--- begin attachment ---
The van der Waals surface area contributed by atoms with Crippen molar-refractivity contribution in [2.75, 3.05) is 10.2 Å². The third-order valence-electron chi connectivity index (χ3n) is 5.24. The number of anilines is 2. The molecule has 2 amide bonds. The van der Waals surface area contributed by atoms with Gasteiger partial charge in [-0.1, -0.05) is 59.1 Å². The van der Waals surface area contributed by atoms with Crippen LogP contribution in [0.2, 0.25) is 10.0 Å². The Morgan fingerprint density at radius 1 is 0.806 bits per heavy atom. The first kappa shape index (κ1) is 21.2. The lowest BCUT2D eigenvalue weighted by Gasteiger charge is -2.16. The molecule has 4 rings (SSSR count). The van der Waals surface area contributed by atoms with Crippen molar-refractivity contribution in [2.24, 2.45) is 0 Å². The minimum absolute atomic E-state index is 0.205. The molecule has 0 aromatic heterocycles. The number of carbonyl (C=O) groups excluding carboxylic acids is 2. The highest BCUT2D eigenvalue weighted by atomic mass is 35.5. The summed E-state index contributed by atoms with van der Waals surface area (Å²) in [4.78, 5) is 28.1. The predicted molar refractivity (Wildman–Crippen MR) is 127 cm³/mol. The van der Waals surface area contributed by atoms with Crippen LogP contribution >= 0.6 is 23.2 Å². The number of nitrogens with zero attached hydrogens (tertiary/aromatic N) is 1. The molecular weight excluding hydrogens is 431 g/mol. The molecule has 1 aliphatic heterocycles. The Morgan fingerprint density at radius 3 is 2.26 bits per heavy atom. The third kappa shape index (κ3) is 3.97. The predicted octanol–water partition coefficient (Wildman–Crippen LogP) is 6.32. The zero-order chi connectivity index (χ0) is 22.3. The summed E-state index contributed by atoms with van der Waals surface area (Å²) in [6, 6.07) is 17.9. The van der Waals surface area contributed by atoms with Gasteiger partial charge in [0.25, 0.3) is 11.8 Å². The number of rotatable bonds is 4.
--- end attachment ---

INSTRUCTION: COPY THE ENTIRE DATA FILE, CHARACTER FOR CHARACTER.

The van der Waals surface area contributed by atoms with Crippen molar-refractivity contribution in [2.75, 3.05) is 10.2 Å². The third-order valence-electron chi connectivity index (χ3n) is 5.24. The number of anilines is 2. The molecule has 2 amide bonds. The van der Waals surface area contributed by atoms with Gasteiger partial charge in [-0.1, -0.05) is 59.1 Å². The van der Waals surface area contributed by atoms with Crippen LogP contribution in [0.2, 0.25) is 10.0 Å². The Morgan fingerprint density at radius 1 is 0.806 bits per heavy atom. The first kappa shape index (κ1) is 21.2. The lowest BCUT2D eigenvalue weighted by Gasteiger charge is -2.16. The molecule has 4 rings (SSSR count). The van der Waals surface area contributed by atoms with Crippen molar-refractivity contribution in [2.24, 2.45) is 0 Å². The minimum absolute atomic E-state index is 0.205. The molecule has 0 aromatic heterocycles. The number of carbonyl (C=O) groups excluding carboxylic acids is 2. The highest BCUT2D eigenvalue weighted by atomic mass is 35.5. The summed E-state index contributed by atoms with van der Waals surface area (Å²) in [4.78, 5) is 28.1. The predicted molar refractivity (Wildman–Crippen MR) is 127 cm³/mol. The van der Waals surface area contributed by atoms with Crippen LogP contribution >= 0.6 is 23.2 Å². The number of nitrogens with zero attached hydrogens (tertiary/aromatic N) is 1. The molecular weight excluding hydrogens is 431 g/mol. The molecule has 1 aliphatic heterocycles. The Morgan fingerprint density at radius 3 is 2.26 bits per heavy atom. The third kappa shape index (κ3) is 3.97. The predicted octanol–water partition coefficient (Wildman–Crippen LogP) is 6.32. The zero-order chi connectivity index (χ0) is 22.3. The summed E-state index contributed by atoms with van der Waals surface area (Å²) in [6, 6.07) is 17.9. The van der Waals surface area contributed by atoms with Gasteiger partial charge in [0.25, 0.3) is 11.8 Å². The number of rotatable bonds is 4.